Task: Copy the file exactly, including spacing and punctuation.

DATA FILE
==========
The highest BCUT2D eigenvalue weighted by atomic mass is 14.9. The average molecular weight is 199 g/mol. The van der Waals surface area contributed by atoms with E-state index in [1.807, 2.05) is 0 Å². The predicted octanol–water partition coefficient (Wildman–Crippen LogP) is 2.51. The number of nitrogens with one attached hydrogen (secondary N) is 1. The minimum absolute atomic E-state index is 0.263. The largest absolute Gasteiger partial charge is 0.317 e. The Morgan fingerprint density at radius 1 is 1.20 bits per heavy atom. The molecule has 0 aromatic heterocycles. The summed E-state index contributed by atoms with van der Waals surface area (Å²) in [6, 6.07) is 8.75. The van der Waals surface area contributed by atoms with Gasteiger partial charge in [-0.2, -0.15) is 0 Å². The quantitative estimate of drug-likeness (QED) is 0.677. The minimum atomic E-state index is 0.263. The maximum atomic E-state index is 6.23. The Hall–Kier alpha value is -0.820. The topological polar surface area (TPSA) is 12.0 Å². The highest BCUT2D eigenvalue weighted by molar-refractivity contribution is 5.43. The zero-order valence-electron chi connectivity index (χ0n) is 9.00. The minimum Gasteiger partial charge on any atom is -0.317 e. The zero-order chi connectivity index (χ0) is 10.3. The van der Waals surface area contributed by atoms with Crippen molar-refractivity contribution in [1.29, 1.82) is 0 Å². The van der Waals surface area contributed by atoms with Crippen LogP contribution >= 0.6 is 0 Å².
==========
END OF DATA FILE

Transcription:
The highest BCUT2D eigenvalue weighted by atomic mass is 14.9. The average molecular weight is 199 g/mol. The van der Waals surface area contributed by atoms with E-state index in [1.807, 2.05) is 0 Å². The predicted octanol–water partition coefficient (Wildman–Crippen LogP) is 2.51. The number of nitrogens with one attached hydrogen (secondary N) is 1. The minimum absolute atomic E-state index is 0.263. The largest absolute Gasteiger partial charge is 0.317 e. The Morgan fingerprint density at radius 1 is 1.20 bits per heavy atom. The molecule has 0 aromatic heterocycles. The summed E-state index contributed by atoms with van der Waals surface area (Å²) in [6, 6.07) is 8.75. The van der Waals surface area contributed by atoms with Gasteiger partial charge in [-0.2, -0.15) is 0 Å². The quantitative estimate of drug-likeness (QED) is 0.677. The minimum atomic E-state index is 0.263. The maximum atomic E-state index is 6.23. The Hall–Kier alpha value is -0.820. The topological polar surface area (TPSA) is 12.0 Å². The highest BCUT2D eigenvalue weighted by molar-refractivity contribution is 5.43. The zero-order valence-electron chi connectivity index (χ0n) is 9.00. The minimum Gasteiger partial charge on any atom is -0.317 e. The zero-order chi connectivity index (χ0) is 10.3. The van der Waals surface area contributed by atoms with Crippen molar-refractivity contribution in [1.29, 1.82) is 0 Å². The van der Waals surface area contributed by atoms with Crippen LogP contribution >= 0.6 is 0 Å².